Wednesday, January 28, 2015

Nick Waterhouse concert review: Costa Mesa, Calif.

photo by Joshua Suddock
My review originally ran in the Orange County Register.

Nick Waterhouse epitomizes cool.

The Huntington Beach native kept the annual Off Center Festival running on high gear Saturday night with a snazzy concert that harked back to a simpler era – a time when coolness had a distinct vibe and music didn’t rely so much on effects.

That became evident when the mild mannered singer/guitarist said he was thankful for having a small black piano available onstage and dryly noted, “We usually have to deal with the trappings of modern technology.”

Held outside the Renee and Henry Segerstrom Concert Hall, the show was the first of two free “party on the plaza” events scheduled during the festival. Drawing an audience that ranged from children (who did chalk drawings on the sidewalk or played a giant Jenga game) and men in fedoras to the elderly, there was a distinct family friendly vibe.

Food trucks were busy with long lines, and venue partner Kia displayed one of its vehicles. Most people sat in folding chairs in front of the stage; some brought their own. The wind had decreased, so it didn’t affect the crisp sound quality.

Backed by a five-piece band, Waterhouse and company locked into a tight groove early on with a sumptuous “Dead Room,” punctuated with fast jazz flourishes. It was among several selections from 2014’s “Holly” – a concept album of sorts inspired by film noir titles like “The Big Sleep” and “Chinatown.”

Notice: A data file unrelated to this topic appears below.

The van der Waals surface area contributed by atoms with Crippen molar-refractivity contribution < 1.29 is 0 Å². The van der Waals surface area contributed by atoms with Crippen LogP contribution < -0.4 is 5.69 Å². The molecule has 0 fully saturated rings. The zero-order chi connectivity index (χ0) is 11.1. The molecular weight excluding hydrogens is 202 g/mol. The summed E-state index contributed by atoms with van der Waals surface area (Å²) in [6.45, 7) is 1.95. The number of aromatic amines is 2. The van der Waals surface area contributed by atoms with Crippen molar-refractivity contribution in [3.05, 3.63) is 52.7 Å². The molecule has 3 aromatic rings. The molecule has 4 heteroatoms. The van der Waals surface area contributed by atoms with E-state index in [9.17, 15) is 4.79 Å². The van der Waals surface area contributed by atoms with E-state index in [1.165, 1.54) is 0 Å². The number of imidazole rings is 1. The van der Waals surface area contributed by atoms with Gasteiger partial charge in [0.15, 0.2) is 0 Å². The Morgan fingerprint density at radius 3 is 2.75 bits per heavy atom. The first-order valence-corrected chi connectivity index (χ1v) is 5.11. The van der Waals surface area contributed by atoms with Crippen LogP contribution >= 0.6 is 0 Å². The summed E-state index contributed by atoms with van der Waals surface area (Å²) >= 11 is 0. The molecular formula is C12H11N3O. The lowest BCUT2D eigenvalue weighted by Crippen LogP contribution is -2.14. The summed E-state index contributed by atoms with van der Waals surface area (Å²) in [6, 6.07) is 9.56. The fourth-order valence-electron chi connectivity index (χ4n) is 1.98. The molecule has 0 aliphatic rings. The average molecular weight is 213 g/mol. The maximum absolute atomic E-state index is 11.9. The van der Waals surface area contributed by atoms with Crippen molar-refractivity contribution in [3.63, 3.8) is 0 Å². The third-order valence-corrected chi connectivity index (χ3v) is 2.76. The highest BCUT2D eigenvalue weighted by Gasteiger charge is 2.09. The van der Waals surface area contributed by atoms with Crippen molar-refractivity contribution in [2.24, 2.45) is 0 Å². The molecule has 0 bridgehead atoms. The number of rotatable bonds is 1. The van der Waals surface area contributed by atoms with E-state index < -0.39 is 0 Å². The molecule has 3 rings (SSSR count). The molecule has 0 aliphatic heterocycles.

photo by Joshua Suddock
A memorable finger-snapping, reverb-drenched guitar take on the Troggs’ “I Can Only Give You Everything,” complete with doo wop-style female backing vocals, prompted Waterhouse to talk about time spent at the old Distillery studio in Costa Mesa.

The musician also recalled how, as a teenager, he and longtime friend and collaborator Ty Segall had to attend college in San Francisco “just to get out that OC head space. You know what I mean?” An extended version of “It #3,” penned by Segall, gave the band members a chance to stretch out with solos.

Elsewhere, the jaunty sax-driven “(If) You Want Trouble” from the 2012 debut album, “Time’s All Gone,” boasted swelling organ and grittier-than-usual lead vocals. Other standouts included “High Tiding,” the Latin-tinged melody of “Some Place” and a slinky Allah-Las’ “Don’t You Forget It,” in which Waterhouse, totally immersed in his playing, admitted: “My favorite part is I never know how it’s going to end.”

Meanwhile, at the side of the stage, half a dozen couples danced the night away – a sure sign of a successful gig.

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